I remember my parents, who had both been born to working class recent immigrant Jewish families in the Bronx, jet-setting off to their lucrative wholesale garment rep jobs in the city every day. They often came home late at night in limousines after having entertained clients. They spent every penny they had on stuff and on house parties (as well as “partying”) and a live-in nanny/ maid to take care of their young children while they earned and enjoyed their newfound middle-class living.
Then the 80′s ended and excess gave way to recession. My parents started experiencing theirs a little prematurely but the rest of the nation was to catch up in a couple of decades.
Their consumer lifestyle was a tale from the movies filled with characters from American Hustle. It was a grand party and everyone wanted “more”.
I have been known to say that I might have rather been a “Huxtable” instead. But truth be told I am glad I had my parents. It enabled me to get grounded in my anthropological roots and develop a love/hate relationship for consumer culture that would be my passion and career for years to come…and counting.
Originally posted on So-Called Millennial:
If you follow the adventures of the Millennial generation at all, you are probably aware of our generational struggle against unmet expectations. Recently, HuffPost College ran an article using the term GYPSY: Gen Y Protaganists & Special Yuppies. It’s a good synopsis of how Gen Y attitudes toward their careers, and lives in general were formed. It’s also peppered with precious sketches of stick figures, rainbows, and unicorns.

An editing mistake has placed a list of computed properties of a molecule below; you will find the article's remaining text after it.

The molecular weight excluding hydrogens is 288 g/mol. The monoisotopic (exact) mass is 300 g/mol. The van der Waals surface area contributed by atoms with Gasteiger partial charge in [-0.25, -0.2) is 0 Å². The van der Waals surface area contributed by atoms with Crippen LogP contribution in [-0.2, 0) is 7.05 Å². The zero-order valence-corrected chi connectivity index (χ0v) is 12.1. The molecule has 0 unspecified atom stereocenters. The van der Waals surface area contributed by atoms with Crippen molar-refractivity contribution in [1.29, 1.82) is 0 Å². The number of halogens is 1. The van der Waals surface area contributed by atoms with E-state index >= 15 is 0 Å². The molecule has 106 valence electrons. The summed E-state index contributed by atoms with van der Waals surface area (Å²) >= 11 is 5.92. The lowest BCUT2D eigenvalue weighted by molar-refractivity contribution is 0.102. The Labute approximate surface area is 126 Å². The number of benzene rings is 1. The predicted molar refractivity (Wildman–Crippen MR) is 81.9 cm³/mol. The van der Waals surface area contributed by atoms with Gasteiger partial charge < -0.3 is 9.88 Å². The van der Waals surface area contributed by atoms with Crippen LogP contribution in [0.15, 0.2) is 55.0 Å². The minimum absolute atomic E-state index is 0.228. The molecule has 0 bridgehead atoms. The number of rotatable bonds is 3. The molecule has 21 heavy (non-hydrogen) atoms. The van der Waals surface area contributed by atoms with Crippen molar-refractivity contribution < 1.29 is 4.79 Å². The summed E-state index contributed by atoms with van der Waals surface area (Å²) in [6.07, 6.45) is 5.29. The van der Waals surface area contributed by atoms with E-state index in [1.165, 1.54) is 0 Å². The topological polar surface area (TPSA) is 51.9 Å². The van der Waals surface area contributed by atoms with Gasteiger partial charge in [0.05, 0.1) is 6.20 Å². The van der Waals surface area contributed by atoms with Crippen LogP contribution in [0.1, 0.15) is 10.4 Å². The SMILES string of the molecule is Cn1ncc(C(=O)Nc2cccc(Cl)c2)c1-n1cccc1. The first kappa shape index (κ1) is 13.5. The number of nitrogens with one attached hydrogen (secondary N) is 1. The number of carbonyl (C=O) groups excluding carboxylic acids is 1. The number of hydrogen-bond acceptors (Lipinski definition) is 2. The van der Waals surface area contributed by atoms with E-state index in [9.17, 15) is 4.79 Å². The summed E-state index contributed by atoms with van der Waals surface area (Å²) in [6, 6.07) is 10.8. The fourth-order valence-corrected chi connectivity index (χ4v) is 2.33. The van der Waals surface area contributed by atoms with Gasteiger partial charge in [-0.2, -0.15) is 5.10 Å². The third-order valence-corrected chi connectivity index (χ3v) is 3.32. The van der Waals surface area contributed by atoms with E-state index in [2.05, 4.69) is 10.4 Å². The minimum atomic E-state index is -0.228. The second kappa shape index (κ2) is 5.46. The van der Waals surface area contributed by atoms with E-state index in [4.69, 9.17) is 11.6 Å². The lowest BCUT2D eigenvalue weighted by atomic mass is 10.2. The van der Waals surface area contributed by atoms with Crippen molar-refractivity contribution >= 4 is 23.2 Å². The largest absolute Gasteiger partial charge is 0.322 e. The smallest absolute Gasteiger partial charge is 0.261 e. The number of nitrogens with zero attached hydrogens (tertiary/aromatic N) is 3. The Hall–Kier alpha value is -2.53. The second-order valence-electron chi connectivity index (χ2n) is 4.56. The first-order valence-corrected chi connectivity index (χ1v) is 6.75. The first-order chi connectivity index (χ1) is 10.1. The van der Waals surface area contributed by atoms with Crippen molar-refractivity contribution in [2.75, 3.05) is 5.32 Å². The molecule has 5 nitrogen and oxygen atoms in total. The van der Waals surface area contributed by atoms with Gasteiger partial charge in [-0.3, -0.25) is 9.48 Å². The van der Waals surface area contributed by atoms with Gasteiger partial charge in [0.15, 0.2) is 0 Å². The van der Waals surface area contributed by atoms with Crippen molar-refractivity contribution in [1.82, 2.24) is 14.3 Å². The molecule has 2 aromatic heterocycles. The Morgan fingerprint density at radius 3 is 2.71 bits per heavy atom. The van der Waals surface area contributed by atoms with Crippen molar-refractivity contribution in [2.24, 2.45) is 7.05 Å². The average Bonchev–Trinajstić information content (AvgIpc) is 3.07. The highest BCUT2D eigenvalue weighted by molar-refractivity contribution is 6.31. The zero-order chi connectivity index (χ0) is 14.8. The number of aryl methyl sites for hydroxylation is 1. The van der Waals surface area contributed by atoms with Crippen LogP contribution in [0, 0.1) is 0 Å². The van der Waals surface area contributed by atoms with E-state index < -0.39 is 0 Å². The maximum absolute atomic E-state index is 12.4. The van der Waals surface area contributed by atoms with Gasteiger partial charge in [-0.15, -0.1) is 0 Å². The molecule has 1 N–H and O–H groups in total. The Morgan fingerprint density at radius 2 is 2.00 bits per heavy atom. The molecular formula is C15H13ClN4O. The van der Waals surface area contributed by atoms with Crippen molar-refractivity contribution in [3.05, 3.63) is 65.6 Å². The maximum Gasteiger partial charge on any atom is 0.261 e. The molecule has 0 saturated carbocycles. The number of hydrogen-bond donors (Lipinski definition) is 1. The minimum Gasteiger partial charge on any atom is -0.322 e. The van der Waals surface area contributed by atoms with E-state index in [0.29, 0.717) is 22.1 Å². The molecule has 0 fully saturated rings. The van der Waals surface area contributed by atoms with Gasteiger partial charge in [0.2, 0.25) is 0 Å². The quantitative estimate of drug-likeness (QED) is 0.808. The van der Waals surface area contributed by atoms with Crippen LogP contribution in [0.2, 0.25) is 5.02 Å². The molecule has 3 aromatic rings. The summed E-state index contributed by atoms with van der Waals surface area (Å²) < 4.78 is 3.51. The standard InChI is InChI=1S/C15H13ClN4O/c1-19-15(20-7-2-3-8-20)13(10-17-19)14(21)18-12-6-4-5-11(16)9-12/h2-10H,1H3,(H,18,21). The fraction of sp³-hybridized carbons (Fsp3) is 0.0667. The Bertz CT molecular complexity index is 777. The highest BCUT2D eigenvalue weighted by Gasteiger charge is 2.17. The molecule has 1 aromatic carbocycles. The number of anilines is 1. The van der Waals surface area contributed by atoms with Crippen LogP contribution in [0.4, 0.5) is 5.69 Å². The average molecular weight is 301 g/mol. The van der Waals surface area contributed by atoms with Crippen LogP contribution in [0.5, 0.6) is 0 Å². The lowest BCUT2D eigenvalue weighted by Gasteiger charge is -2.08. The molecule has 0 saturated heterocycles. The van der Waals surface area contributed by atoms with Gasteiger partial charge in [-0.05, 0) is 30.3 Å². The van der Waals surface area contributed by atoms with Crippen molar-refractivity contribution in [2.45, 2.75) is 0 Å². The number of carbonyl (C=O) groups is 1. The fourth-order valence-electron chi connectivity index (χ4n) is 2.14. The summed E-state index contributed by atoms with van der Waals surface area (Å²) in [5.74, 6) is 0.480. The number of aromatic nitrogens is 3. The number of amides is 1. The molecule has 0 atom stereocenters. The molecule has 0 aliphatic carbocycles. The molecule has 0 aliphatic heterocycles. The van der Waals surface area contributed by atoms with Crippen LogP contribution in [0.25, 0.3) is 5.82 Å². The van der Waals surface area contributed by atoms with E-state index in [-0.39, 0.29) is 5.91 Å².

The gist of the article is a familiar one: Gen Y was raised to expect the most out of life, but are doomed to live below their wildly high expectations. The emergence of social media like Facebook and Twitter has fueled comparison with peers, a modern phenomenon known as Fear Of Missing Out or FOMO.
Some more perspective in Millennials and love from So-Called Millennial. I particularly appreciate the analysis on love and “risk”…
Originally posted on So-Called Millennial:
I thought the title of this post was rather clever, but upon googling it I found that The Bold Italic has already used it, so I thought I’d at least give them a shout-out. The tech panel event they hosted called “Love? There’s an App for That” has already passed, but if you’re located in the SF Bay Area check the other upcoming events The Bold Italic will be hosting.
Alright let’s get down to business! I’ve been studying the many facets in which millennials demonstrate pragmatism and practicality, and I thought it would be interesting to examine how this trait influences their ideas of relationships. I know– love and practicality? They don’t seem to go together. And if you read on, that may be something millennials need to do some soul-searching about.
So excited to have gotten the call to participate in the dialogue in this article….
Originally posted on Ideas: